Oyster Pearl’s (PRL) Hidden Trapdoor Scam

KuCoin, a cryptocurrency spot trading platform supporting Bitcoin, Ethereum, NEO, EOS, USDT, KCS, as well as Oyster Pearls (PRL). The exchange found itself in a $300,000 scam concerning the ERC-20 token PRL, due to a backdoor hack.

The Oyster Protocol, a website revenue generating smart contract platform, provides website owners an alternative to the standard practice of advertising. Websites on the Oyster Protocol gain revenue from users who lend out computer processing power, the site owner then receives Oyster Pearls, by utilizing the services of Oyster.

William Cordes, CEO of Oyster and the company’s former CFO, announced via their Medium blog, that the scam used the transferDirector function on the Oyster Protocol token contract. This in turn led to the implication to the original CEO and designer of the Oyster Protocol, the pseudonymous “Bruno Block”. Back in June of this year, Block had stepped down to “focus exclusively on protocol architecture”, allowing Cordes to use his business acumen to elevate the company. This transfer of position had Block insist that the function used in the exploit remain within the live code, so that he could continue to mint new tokens. This in turn led to Block minting 3 million crypto tokens which he transferred and sold through KuCoin at the value of around $300,000.

Cordes wrote in the blog about the hardship it took the team to make it to this point, just to have a “bad actor” bring it all down. He detailed the digital heist and how block orchestrated the maneuver:

“Despite Oyster passing three separate smart contract audits, we were told by Bruno Block, the original founder and chief architect of the project, that the directorship of the token contract had to remain open so that the peg could be adjusted over time. This ultimately turned out to be a trapdoor mechanism in the contract that was eventually exploited. This contract was written by Bruno Block prior to the ICO, at which point Bruno was the only member of the team. We relied on the auditors involved here for assurance that the smart contract was safe. Bruno was the only one who had the ability to transfer directorship within the PRL smart contract. After our initial review, we are inclined to believe that these were solely the actions of Bruno Block and that he did this now to avoid detection from KuCoin KYC procedures (that will be implemented on November 1st). These KYC procedures would have limited withdrawals on Non-KYC’ed accounts to no more than 2 BTC per day and would have prevented this from happening. This was well-orchestrated and well-executed (at a time when he knew a majority of the KC team would be offline). This also caught the entire team outside of Bruno Block by surprise, as the team collectively holds ~5% of the total supply in personal wallets. The team has been working tirelessly on this since day 1, without pay at some points in time. This project has been built on the back of hard work and raw determination and we will not let Bruno’s role as a bad actor in all of this undermine a project that the entire rest of the team is completely devoted to.”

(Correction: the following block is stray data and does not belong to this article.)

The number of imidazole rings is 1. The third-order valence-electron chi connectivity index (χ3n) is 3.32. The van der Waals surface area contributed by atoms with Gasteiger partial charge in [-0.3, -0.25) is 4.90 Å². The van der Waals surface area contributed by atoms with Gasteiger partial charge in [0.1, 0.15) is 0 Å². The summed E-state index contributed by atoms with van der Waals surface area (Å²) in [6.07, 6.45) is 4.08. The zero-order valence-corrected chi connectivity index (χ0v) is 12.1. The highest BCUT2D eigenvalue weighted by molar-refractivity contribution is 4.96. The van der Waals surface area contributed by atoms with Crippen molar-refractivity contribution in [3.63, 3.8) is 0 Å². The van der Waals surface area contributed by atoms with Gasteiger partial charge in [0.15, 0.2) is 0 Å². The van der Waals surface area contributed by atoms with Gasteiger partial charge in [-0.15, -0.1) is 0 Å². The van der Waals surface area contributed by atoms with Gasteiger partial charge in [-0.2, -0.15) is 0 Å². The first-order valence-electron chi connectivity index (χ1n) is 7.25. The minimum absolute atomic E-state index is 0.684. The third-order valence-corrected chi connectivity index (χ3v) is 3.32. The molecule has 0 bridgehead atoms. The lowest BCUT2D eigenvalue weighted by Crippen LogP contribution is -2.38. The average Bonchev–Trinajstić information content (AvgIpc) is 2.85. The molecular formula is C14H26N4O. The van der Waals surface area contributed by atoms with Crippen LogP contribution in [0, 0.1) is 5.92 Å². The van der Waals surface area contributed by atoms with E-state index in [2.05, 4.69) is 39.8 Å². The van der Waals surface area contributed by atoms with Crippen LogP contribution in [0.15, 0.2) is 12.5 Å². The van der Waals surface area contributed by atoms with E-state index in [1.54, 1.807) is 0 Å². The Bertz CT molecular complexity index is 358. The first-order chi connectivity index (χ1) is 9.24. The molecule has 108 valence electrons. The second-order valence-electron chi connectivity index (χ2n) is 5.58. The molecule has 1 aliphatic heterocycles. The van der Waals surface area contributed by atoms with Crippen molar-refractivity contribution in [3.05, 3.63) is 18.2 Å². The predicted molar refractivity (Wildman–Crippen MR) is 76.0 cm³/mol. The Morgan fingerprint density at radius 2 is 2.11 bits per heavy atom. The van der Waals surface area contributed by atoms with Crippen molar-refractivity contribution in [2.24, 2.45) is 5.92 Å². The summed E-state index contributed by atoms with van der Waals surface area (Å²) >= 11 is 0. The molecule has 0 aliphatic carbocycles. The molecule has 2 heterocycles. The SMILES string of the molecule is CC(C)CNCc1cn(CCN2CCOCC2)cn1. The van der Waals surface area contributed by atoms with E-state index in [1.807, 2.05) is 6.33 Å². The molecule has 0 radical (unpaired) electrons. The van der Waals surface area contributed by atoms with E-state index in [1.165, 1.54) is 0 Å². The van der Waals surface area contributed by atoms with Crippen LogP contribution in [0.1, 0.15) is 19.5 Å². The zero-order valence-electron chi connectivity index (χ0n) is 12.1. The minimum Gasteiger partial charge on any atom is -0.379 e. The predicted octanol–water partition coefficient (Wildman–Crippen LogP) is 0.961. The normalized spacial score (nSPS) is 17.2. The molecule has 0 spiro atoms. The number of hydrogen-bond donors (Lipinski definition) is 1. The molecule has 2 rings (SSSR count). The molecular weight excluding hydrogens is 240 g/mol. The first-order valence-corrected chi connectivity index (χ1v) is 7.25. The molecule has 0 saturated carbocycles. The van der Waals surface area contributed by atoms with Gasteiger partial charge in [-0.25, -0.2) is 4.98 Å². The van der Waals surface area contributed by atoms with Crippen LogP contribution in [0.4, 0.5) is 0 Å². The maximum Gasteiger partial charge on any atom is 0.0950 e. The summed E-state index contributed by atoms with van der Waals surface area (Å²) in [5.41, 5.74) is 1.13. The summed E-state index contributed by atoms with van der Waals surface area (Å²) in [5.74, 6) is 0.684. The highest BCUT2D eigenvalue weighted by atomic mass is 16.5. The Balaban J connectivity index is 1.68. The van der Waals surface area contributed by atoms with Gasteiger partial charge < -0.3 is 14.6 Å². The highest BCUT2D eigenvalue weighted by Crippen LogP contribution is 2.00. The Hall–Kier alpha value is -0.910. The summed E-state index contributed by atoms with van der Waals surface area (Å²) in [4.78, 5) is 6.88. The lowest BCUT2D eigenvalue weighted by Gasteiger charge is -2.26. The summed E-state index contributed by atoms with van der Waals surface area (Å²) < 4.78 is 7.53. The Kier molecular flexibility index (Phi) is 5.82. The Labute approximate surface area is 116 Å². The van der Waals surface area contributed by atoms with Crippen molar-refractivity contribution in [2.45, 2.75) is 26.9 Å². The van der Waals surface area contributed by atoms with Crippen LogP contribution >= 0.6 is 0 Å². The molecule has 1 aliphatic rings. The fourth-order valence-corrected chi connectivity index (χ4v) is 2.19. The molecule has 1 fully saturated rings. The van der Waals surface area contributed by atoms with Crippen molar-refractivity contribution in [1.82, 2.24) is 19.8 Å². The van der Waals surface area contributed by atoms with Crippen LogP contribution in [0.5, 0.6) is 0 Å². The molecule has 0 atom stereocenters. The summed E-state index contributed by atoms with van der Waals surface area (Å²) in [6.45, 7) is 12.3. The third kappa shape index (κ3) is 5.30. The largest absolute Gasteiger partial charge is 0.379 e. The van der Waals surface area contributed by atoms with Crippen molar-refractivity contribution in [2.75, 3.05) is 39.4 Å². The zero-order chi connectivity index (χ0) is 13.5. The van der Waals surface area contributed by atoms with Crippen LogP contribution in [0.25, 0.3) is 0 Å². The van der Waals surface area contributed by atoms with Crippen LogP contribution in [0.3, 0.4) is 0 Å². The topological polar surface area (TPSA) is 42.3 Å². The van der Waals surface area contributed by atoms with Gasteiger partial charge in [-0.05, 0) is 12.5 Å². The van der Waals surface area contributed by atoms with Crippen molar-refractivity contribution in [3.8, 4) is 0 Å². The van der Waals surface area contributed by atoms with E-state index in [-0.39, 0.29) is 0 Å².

The criminal issued his new and illicit tokens to an Ethereum address 0x0001Ee57Bb28415742248d946D35C7f87cfd5A54, then sent to the KuCoin which were then sold and withdrawn before anyone was made aware. The sale netted the hacker around $300,000, but the addressed tied to the crime showed that it had received more than 70 BTC (around $400,000) within 24-hours. It can only be speculated as to the final destination and beneficiary, however it is most likely that the gains were converted to fiat money.

While client funds are technically safe, they however will feel the blow back of the market being saturated with the newly minted coins, diluting them substantially. Word of Bruno Block’s whereabouts have yet to be determined.